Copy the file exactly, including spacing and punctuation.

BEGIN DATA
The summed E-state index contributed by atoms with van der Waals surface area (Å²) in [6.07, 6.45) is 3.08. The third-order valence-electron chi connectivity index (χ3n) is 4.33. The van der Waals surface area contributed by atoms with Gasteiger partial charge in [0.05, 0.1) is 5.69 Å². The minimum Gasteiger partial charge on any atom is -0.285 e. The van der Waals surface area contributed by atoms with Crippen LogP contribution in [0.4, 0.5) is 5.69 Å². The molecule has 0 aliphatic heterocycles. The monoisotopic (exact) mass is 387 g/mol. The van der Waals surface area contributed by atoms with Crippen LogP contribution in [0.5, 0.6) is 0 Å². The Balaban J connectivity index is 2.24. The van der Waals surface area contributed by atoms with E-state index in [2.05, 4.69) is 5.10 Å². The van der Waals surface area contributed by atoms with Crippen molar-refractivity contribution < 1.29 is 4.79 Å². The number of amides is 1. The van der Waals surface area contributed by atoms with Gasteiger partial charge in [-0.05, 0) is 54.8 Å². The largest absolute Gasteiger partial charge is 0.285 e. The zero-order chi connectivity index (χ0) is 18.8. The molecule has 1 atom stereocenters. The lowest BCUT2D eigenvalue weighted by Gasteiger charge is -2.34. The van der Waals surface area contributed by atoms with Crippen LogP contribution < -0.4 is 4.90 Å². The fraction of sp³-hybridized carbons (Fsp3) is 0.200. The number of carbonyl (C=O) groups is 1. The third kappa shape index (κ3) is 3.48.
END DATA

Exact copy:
The summed E-state index contributed by atoms with van der Waals surface area (Å²) in [6.07, 6.45) is 3.08. The third-order valence-electron chi connectivity index (χ3n) is 4.33. The van der Waals surface area contributed by atoms with Gasteiger partial charge in [0.05, 0.1) is 5.69 Å². The minimum Gasteiger partial charge on any atom is -0.285 e. The van der Waals surface area contributed by atoms with Crippen LogP contribution in [0.4, 0.5) is 5.69 Å². The molecule has 0 aliphatic heterocycles. The monoisotopic (exact) mass is 387 g/mol. The van der Waals surface area contributed by atoms with Crippen LogP contribution in [0.5, 0.6) is 0 Å². The Balaban J connectivity index is 2.24. The van der Waals surface area contributed by atoms with E-state index in [2.05, 4.69) is 5.10 Å². The van der Waals surface area contributed by atoms with Crippen molar-refractivity contribution < 1.29 is 4.79 Å². The number of amides is 1. The van der Waals surface area contributed by atoms with Gasteiger partial charge in [-0.05, 0) is 54.8 Å². The largest absolute Gasteiger partial charge is 0.285 e. The zero-order chi connectivity index (χ0) is 18.8. The molecule has 1 atom stereocenters. The lowest BCUT2D eigenvalue weighted by Gasteiger charge is -2.34. The van der Waals surface area contributed by atoms with Crippen LogP contribution < -0.4 is 4.90 Å². The fraction of sp³-hybridized carbons (Fsp3) is 0.200. The number of carbonyl (C=O) groups is 1. The third kappa shape index (κ3) is 3.48.